indecipherable passage of time deafening applause i stare into the monitor it is blue screen meld Vorplay is complete jonz is elated there is energy here but i am on the outside or am i inside looking out lim­ited to the company of players passing through the monitor view i see myself seated though my pixel retinae a cursorblink link with the screen you mate me but i met you severe master tell me to dance as i reach the dark to clutch your hand your flashing scythe your hourglass your seventh message is read by the lamb the play of my mind is now crushed

now caught in a never ending vortex


my knight


i am relentless i am stretching back arched gently rolling over in your mouth leaving you with a flavor unforgettable destructive and unknowable i taste you this way i leave you this way and for now you should know my hands are your hands on me dance with me now on the other side seven trumpets herald our entrance and delete is only a key away check and mate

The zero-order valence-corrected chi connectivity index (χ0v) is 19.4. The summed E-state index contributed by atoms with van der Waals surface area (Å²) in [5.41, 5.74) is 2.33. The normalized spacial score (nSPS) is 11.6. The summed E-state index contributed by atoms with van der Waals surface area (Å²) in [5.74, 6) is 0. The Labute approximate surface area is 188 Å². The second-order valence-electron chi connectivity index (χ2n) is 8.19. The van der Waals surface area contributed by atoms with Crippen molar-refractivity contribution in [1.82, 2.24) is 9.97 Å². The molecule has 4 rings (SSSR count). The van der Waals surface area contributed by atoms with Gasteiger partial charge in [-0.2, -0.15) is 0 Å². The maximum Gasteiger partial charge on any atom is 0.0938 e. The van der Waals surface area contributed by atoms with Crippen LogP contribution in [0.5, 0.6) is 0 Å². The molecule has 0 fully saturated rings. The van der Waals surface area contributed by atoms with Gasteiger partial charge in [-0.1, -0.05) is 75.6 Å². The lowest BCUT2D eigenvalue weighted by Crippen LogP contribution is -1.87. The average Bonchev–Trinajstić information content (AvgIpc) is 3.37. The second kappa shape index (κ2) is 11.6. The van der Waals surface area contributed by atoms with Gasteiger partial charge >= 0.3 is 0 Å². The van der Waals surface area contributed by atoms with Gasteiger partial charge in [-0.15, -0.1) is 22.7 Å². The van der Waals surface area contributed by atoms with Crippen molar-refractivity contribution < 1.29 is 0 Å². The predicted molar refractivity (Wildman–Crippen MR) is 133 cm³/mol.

your v


THE WRITER, Fenius Blach, stares lifelessly into the fading light of his computer monitor. Laughter and admiration fill the hallways of the tiny space as theatergoers filter away The crew has gone home, the lights have dimmed...


And when the lamb had opened

The seventh seal-there was silence

In Heaven about the space of half an hour.

And the seven angels... with the seven trumpets...

Prepared themselves to sound...


About the Prize Winner:

Michael John O’Donnell is finishing up his M.F.A degree in fiction at San Diego State University. He is currently at work on a historical novel that takes place in Shanghai prior to the outbreak of WWII. O’Donnell is this year’s recipient of the Touchstone Graduate Fiction Award.